Fear, uncertainty, and doubt. Through the years, Microsoft's rivals have accused the company of using FUD as a way to stifle competition. Now, ironically, those same tactics are being turned against the Redmond giant. Its reported plans to require "activation" of Windows XP as an antipiracy tactic have TechRepublic members up in arms, as evidenced by the response to my most recent Microsoft Challenge and another, similar discussion elsewhere on TechRepublic's boards.
IT professionals are among the best informed and most sophisticated of all Microsoft's customers. So it's especially disturbing to see what a terrible job the company has done in explaining how this new policy will affect its customers—at home and in corporations. You can read Microsoft's official Product Activation Fact Sheet and Product Activation Q&A, but most people won't. And you can expect a huge number of misinformed reporters to repeat the myths and misunderstandings expressed by fearful users.
In three consecutive columns, I plan to tackle the product activation issue head-on. This week, I'll look at some of the unjustified fears engendered by this new policy. Next week, I'll focus on the legitimate concerns and unanswered questions raised by this policy. Finally, in two weeks, I'll use your suggestions to tell Microsoft how they ought to run this scheme.
First, here’s an overview of how product activation is supposed to work. When you install Windows XP or Office XP from a retail CD, you'll have 30 days to contact Microsoft to get an activation code. For most users with an Internet connection, this will happen automatically. The activation process generates a "fingerprint" based on the hardware in your system and associates that with your 25-character Product ID. If you reinstall the software on the same system, you can reactivate it automatically. If you try to install the software on another machine with substantially different hardware, however, you may have to call Microsoft to get a new activation code.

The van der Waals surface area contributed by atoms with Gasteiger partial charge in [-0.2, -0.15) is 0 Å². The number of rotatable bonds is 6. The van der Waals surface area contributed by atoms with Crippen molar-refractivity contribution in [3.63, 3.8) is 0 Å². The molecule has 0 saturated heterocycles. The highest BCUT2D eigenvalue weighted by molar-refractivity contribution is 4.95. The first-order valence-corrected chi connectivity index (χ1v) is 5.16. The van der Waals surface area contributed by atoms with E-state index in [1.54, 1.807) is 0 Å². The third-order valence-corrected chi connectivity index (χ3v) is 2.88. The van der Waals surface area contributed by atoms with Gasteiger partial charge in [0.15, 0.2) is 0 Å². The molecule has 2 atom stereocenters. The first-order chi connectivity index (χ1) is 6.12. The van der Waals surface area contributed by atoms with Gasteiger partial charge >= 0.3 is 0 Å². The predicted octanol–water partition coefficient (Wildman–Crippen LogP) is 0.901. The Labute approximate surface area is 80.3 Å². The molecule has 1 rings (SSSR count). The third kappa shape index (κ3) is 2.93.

Here are a few of the fears, uncertainties, and doubts that cropped up in responses to this week's Challenge:
- Every time you reinstall Windows, you'll need a new code. R. Kinner is already prepared to join a class action lawsuit against Microsoft: "If I, as a home user, am forced over the course of a year to reinstall XP five times, and MS refuses me a sixth code, they are the ones breaking the commerce contract that was begun when I purchased the software." Call off the lawyers! You can reinstall Windows or Office XP an unlimited number of times on the same hardware. The activation will be automatic.
- You'll need to call MS for permission every time you replace a piece of hardware. Member PRT wrote, "It could be a nightmare if each install on the hardware generates a different key, requiring a new activation. Microsoft never pins down what a 'significant hardware change' is that would require a new activation. I'm sure upgrading your system board will require a new activation, but how about doubling your RAM, adding or replacing a hard drive, updating your BIOS?" We won't know until the software is finally released, but a Microsoft spokesman assured me that none of these garden-variety upgrades will be an issue. Microsoft says the algorithm that generates the hardware fingerprint won't force a reactivation until you've essentially rebuilt the computer.